Micromanage to Failure
Do you ever look around your organization and wonder why you have to do everything yourself? Does it seem as though everyone else has stopped trying? Do you wonder what is going on?
As entrepreneurs, managers, and business founders, we often fall into the trap of wanting to hold onto the reins of every aspect of the business. We either try to direct every detail of what everyone else is doing (micromanage) or we critically evaluate everything everyone does to find why it isn’t what we would have done or the completed the way we wanted it done. Giving up control is one of the toughest lessons anyone can learn. Hopefully, we all learn it soon enough that we don’t permanently damage the capability of our organization or waste valuable resources either through using our own time ineffectively or underutilizing the capabilities of others in our organization.
There is a balance between wanting a quality outcome and micromanaging. It is important to distinguish between the things that need to be controlled and those that you want to have done your way simply because it’s the way you do them. Focusing on the desired result, work product, or outcome enables you to make the distinction between “has to be a completed a certain way to achieve a result” and “has to be done your way because you do it your way”. Establishing policies, procedures, and controls can be a sound way to ensure that the organization performs to acceptable standards. Micromanaging is a sure way to frustrate yourself and cripple your organization.
Take a step back and examine all the tasks and activities the organization needs to get done objectively. With that task list in hand, determine which tasks are ones that truly have to be done by specific people and in specific ways. No, not every task falls into that category! Let’s take a look at some ways that things can be delegated and still get a more than acceptable result:
- Desk procedures
- Company policies and procedures
- Work/task descriptions
- Telephone “scripts”
- Specified outcomes/results
Desk procedures are just what they sound like – the activities, steps, and work products that must be done according to plan and to a specified “standard” format. These standard operating procedures enable you to control what is done and how it looks, IF you have a well-documented role and process. These types of documents and tools are great for administrative or repetitive tasks. They can also enable you to utilize temporary and contract employees to “fill-in” with minimal guidance.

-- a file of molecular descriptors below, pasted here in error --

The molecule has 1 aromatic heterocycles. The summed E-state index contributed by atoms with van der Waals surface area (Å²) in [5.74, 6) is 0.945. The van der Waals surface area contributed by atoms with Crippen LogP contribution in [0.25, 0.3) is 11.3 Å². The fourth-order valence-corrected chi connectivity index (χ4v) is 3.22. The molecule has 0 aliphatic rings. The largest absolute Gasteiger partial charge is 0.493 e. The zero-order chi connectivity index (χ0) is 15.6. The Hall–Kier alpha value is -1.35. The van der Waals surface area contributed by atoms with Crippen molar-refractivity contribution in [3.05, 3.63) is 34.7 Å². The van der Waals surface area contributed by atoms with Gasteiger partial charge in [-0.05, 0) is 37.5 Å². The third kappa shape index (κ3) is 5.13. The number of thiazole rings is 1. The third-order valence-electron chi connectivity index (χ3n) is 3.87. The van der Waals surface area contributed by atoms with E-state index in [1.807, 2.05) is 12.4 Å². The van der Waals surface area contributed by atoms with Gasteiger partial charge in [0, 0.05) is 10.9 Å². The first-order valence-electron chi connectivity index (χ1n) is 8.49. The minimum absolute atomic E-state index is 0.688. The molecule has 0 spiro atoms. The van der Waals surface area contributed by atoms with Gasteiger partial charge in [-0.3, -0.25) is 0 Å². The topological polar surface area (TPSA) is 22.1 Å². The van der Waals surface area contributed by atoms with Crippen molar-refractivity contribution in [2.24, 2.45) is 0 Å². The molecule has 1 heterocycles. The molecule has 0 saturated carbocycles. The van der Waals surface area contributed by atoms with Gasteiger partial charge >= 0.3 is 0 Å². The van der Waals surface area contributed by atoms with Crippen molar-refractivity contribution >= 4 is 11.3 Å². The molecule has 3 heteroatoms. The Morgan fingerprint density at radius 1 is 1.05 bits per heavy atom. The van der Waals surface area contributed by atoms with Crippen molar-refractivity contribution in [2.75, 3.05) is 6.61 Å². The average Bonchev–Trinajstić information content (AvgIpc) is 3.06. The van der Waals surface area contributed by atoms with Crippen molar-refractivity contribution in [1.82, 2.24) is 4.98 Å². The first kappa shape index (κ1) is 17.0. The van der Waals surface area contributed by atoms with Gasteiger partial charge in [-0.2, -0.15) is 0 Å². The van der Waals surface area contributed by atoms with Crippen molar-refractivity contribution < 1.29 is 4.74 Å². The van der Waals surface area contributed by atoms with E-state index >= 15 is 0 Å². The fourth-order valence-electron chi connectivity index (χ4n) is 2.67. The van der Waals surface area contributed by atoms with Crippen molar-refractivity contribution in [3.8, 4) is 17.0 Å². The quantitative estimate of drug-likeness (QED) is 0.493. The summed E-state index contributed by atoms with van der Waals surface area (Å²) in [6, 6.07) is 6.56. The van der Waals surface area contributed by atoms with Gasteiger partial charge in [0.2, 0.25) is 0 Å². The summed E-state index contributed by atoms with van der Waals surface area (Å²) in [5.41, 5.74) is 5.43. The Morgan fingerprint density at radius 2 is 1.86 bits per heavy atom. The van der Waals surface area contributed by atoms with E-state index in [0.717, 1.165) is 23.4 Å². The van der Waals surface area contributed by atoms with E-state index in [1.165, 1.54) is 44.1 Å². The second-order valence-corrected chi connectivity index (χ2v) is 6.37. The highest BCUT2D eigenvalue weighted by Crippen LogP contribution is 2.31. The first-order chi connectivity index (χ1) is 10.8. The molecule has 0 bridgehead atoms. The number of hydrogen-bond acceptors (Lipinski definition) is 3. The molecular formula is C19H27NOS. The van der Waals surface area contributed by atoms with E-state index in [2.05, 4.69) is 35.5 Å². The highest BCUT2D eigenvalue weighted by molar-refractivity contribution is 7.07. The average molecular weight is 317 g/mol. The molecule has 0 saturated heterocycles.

Company policies and procedures set across the board standards for operations, actions, and controls. For instances, a travel reimbursement policy can be written to require a certain form, signatures, and support documentation to be filed. Other activities under this category can include employee attendance policies, customer service processes, procurement controls, and any other administrative or company-wide control.
Work/task descriptions are activities that may be performed through out the organization by different people, roles, or groups. By establishing an expected process and work product, the organization can get similar results from disparate groups or individuals.
Telephone scripts come into play for anyone who is expected to answer the telephone – particularly incoming calls. Often the first impression of a company is made over the telephone! Having a set script may sound “constraining”, but it minimizes the potential for a bad first (second or third) impression. Having a script is a quality control mechanism, especially if everyone in the company is expected to lend a hand answering the phones or if you rely heavily on temporary staff.
Some activities don’t occur in a prescribed sequence, but you need to be sure that a specific set of points is covered or certain information is gathered or shared. In that instance, a checklist may be the best document for your organization.
Now for activities and tasks that do not fall into any of the previous categories, the ones that require a specific outcome or result, but do not require a prescribed path. It is time to loosen the reins and rely on the very capable people you have hired to get the job done. [Okay, I’ve made an assumption here that you hired capable people. Did you? If you didn’t, then who did you hire and why? Maybe you micromanage because you don’t have the right roles or right people defined in your organization. (See previous article Right Role, Right Person, Right Deliverables.].
This process requires you to communicate the specific result, deliverable, and work product that you want from the person. It requires that you listen to be sure that the person understands what you want, be available to clarify or provide input. It does not require you to tell them every step or constantly ask for updates. If you would like progress reports or interim status, then make that request up-front. Yes, they probably won’t do things exactly as you would have. Who knows, maybe they’ll do it better!
Copyright © 2006 F.O.C.U.S. Resource, Inc.